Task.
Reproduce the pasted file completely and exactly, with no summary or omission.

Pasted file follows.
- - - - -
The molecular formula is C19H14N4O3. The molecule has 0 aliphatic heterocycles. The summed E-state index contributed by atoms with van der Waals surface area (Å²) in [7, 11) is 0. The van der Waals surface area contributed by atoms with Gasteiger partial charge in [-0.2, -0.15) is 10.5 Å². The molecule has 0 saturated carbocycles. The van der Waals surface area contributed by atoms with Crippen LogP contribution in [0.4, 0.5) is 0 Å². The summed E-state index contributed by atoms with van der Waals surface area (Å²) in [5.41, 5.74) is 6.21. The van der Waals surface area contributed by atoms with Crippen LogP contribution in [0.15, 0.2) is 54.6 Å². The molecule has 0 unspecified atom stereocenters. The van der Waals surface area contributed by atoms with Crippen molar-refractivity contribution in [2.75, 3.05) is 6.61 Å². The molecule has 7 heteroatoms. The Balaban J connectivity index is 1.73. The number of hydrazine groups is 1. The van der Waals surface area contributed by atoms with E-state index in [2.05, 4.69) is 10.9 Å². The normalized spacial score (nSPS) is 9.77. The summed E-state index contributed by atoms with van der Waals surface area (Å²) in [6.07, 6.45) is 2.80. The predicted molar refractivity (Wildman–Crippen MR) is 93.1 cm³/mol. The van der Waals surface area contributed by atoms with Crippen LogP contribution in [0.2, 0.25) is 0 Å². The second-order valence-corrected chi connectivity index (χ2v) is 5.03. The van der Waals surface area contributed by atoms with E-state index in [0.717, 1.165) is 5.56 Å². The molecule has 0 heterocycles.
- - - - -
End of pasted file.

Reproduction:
The molecular formula is C19H14N4O3. The molecule has 0 aliphatic heterocycles. The summed E-state index contributed by atoms with van der Waals surface area (Å²) in [7, 11) is 0. The van der Waals surface area contributed by atoms with Gasteiger partial charge in [-0.2, -0.15) is 10.5 Å². The molecule has 0 saturated carbocycles. The van der Waals surface area contributed by atoms with Crippen LogP contribution in [0.4, 0.5) is 0 Å². The summed E-state index contributed by atoms with van der Waals surface area (Å²) in [5.41, 5.74) is 6.21. The van der Waals surface area contributed by atoms with Crippen LogP contribution in [0.15, 0.2) is 54.6 Å². The molecule has 0 unspecified atom stereocenters. The van der Waals surface area contributed by atoms with Crippen molar-refractivity contribution in [2.75, 3.05) is 6.61 Å². The molecule has 7 heteroatoms. The Balaban J connectivity index is 1.73. The number of hydrazine groups is 1. The van der Waals surface area contributed by atoms with E-state index in [2.05, 4.69) is 10.9 Å². The normalized spacial score (nSPS) is 9.77. The summed E-state index contributed by atoms with van der Waals surface area (Å²) in [6.07, 6.45) is 2.80. The predicted molar refractivity (Wildman–Crippen MR) is 93.1 cm³/mol. The van der Waals surface area contributed by atoms with Crippen LogP contribution in [0.2, 0.25) is 0 Å². The second-order valence-corrected chi connectivity index (χ2v) is 5.03. The van der Waals surface area contributed by atoms with E-state index in [0.717, 1.165) is 5.56 Å². The molecule has 0 heterocycles.